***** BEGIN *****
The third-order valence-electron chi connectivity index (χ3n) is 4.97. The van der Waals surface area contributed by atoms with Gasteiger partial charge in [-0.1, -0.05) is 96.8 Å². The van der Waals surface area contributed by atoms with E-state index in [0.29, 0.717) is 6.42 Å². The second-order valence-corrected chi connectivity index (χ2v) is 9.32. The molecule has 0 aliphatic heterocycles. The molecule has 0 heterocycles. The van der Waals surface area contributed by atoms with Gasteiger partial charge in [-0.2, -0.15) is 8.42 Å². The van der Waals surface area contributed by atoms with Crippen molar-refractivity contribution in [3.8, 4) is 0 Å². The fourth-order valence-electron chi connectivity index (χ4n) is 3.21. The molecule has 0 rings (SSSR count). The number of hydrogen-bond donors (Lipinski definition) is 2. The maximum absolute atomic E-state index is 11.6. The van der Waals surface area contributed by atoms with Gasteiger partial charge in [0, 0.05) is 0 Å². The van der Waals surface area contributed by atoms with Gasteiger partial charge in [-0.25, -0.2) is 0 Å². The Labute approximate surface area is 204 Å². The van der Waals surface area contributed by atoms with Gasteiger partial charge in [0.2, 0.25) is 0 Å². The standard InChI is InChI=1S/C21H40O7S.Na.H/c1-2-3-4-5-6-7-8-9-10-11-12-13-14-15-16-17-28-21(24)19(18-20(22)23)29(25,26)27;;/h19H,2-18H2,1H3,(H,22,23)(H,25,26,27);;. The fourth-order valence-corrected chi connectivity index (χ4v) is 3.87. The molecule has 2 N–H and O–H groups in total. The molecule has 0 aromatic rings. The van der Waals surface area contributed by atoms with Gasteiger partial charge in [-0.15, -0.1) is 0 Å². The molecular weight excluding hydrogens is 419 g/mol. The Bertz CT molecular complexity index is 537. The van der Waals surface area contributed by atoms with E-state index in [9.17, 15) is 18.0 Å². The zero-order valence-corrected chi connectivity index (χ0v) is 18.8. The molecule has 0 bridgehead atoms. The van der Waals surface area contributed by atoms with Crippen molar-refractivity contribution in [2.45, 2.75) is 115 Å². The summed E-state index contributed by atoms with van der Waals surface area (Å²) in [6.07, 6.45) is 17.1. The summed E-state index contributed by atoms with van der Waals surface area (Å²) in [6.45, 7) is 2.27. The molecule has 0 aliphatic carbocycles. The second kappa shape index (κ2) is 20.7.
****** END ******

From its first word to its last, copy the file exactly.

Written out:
The third-order valence-electron chi connectivity index (χ3n) is 4.97. The van der Waals surface area contributed by atoms with Gasteiger partial charge in [-0.1, -0.05) is 96.8 Å². The van der Waals surface area contributed by atoms with E-state index in [0.29, 0.717) is 6.42 Å². The second-order valence-corrected chi connectivity index (χ2v) is 9.32. The molecule has 0 aliphatic heterocycles. The molecule has 0 heterocycles. The van der Waals surface area contributed by atoms with Gasteiger partial charge in [-0.2, -0.15) is 8.42 Å². The van der Waals surface area contributed by atoms with Crippen molar-refractivity contribution in [3.8, 4) is 0 Å². The fourth-order valence-electron chi connectivity index (χ4n) is 3.21. The molecule has 0 rings (SSSR count). The number of hydrogen-bond donors (Lipinski definition) is 2. The maximum absolute atomic E-state index is 11.6. The van der Waals surface area contributed by atoms with Gasteiger partial charge in [0, 0.05) is 0 Å². The van der Waals surface area contributed by atoms with Gasteiger partial charge in [-0.25, -0.2) is 0 Å². The Labute approximate surface area is 204 Å². The van der Waals surface area contributed by atoms with Gasteiger partial charge in [0.2, 0.25) is 0 Å². The standard InChI is InChI=1S/C21H40O7S.Na.H/c1-2-3-4-5-6-7-8-9-10-11-12-13-14-15-16-17-28-21(24)19(18-20(22)23)29(25,26)27;;/h19H,2-18H2,1H3,(H,22,23)(H,25,26,27);;. The fourth-order valence-corrected chi connectivity index (χ4v) is 3.87. The molecule has 2 N–H and O–H groups in total. The molecule has 0 aromatic rings. The van der Waals surface area contributed by atoms with Gasteiger partial charge in [-0.15, -0.1) is 0 Å². The molecular weight excluding hydrogens is 419 g/mol. The Bertz CT molecular complexity index is 537. The van der Waals surface area contributed by atoms with E-state index in [9.17, 15) is 18.0 Å². The zero-order valence-corrected chi connectivity index (χ0v) is 18.8. The molecule has 0 bridgehead atoms. The van der Waals surface area contributed by atoms with Crippen molar-refractivity contribution in [2.45, 2.75) is 115 Å². The summed E-state index contributed by atoms with van der Waals surface area (Å²) in [6.07, 6.45) is 17.1. The summed E-state index contributed by atoms with van der Waals surface area (Å²) in [6.45, 7) is 2.27. The molecule has 0 aliphatic carbocycles. The second kappa shape index (κ2) is 20.7.